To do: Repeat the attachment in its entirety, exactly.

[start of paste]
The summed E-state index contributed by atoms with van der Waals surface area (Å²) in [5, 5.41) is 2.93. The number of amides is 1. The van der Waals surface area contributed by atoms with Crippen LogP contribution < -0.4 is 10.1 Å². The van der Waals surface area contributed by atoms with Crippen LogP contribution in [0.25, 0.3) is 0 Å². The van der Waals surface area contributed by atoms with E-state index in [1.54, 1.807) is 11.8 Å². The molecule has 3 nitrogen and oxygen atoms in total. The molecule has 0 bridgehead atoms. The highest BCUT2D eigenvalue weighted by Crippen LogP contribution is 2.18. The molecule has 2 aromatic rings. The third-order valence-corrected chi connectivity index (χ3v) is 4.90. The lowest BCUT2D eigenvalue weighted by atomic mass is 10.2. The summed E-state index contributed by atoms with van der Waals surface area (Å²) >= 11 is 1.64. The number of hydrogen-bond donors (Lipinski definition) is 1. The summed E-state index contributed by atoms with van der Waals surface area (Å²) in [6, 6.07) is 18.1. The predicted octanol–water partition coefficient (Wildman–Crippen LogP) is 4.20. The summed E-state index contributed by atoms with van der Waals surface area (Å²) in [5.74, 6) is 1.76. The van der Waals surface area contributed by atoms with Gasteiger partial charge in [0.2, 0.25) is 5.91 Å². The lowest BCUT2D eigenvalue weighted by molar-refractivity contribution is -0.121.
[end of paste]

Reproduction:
The summed E-state index contributed by atoms with van der Waals surface area (Å²) in [5, 5.41) is 2.93. The number of amides is 1. The van der Waals surface area contributed by atoms with Crippen LogP contribution < -0.4 is 10.1 Å². The van der Waals surface area contributed by atoms with Crippen LogP contribution in [0.25, 0.3) is 0 Å². The van der Waals surface area contributed by atoms with E-state index in [1.54, 1.807) is 11.8 Å². The molecule has 3 nitrogen and oxygen atoms in total. The molecule has 0 bridgehead atoms. The highest BCUT2D eigenvalue weighted by Crippen LogP contribution is 2.18. The molecule has 2 aromatic rings. The third-order valence-corrected chi connectivity index (χ3v) is 4.90. The lowest BCUT2D eigenvalue weighted by atomic mass is 10.2. The summed E-state index contributed by atoms with van der Waals surface area (Å²) >= 11 is 1.64. The number of hydrogen-bond donors (Lipinski definition) is 1. The summed E-state index contributed by atoms with van der Waals surface area (Å²) in [6, 6.07) is 18.1. The predicted octanol–water partition coefficient (Wildman–Crippen LogP) is 4.20. The summed E-state index contributed by atoms with van der Waals surface area (Å²) in [5.74, 6) is 1.76. The van der Waals surface area contributed by atoms with Gasteiger partial charge in [0.2, 0.25) is 5.91 Å². The lowest BCUT2D eigenvalue weighted by molar-refractivity contribution is -0.121.